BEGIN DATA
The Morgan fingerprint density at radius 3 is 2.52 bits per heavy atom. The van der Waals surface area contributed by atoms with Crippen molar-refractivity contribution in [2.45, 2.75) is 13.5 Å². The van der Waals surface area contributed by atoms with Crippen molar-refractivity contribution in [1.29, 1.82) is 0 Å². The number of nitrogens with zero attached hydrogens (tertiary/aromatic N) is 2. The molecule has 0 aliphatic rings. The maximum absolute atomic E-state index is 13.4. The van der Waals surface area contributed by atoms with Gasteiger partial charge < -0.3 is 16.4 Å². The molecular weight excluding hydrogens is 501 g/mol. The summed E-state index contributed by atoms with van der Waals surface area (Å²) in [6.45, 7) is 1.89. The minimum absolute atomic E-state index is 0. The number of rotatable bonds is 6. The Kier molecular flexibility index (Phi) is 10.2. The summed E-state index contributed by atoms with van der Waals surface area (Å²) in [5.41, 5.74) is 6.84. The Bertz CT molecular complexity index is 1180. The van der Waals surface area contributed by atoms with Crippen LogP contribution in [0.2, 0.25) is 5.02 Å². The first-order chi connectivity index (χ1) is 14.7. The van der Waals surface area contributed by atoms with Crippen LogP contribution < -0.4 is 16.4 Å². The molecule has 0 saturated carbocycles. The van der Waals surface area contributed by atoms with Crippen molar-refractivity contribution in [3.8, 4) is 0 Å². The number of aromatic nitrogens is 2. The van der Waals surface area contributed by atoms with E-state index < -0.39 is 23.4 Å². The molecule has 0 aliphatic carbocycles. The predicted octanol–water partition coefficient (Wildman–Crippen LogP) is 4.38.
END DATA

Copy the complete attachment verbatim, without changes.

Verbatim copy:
The Morgan fingerprint density at radius 3 is 2.52 bits per heavy atom. The van der Waals surface area contributed by atoms with Crippen molar-refractivity contribution in [2.45, 2.75) is 13.5 Å². The van der Waals surface area contributed by atoms with Crippen molar-refractivity contribution in [1.29, 1.82) is 0 Å². The number of nitrogens with zero attached hydrogens (tertiary/aromatic N) is 2. The molecule has 0 aliphatic rings. The maximum absolute atomic E-state index is 13.4. The van der Waals surface area contributed by atoms with Gasteiger partial charge < -0.3 is 16.4 Å². The molecular weight excluding hydrogens is 501 g/mol. The summed E-state index contributed by atoms with van der Waals surface area (Å²) in [6.45, 7) is 1.89. The minimum absolute atomic E-state index is 0. The number of rotatable bonds is 6. The Kier molecular flexibility index (Phi) is 10.2. The summed E-state index contributed by atoms with van der Waals surface area (Å²) in [5.41, 5.74) is 6.84. The Bertz CT molecular complexity index is 1180. The van der Waals surface area contributed by atoms with Crippen LogP contribution in [0.2, 0.25) is 5.02 Å². The first-order chi connectivity index (χ1) is 14.7. The van der Waals surface area contributed by atoms with Crippen LogP contribution < -0.4 is 16.4 Å². The molecule has 0 saturated carbocycles. The van der Waals surface area contributed by atoms with Crippen molar-refractivity contribution in [3.8, 4) is 0 Å². The number of aromatic nitrogens is 2. The van der Waals surface area contributed by atoms with E-state index < -0.39 is 23.4 Å². The molecule has 0 aliphatic carbocycles. The predicted octanol–water partition coefficient (Wildman–Crippen LogP) is 4.38.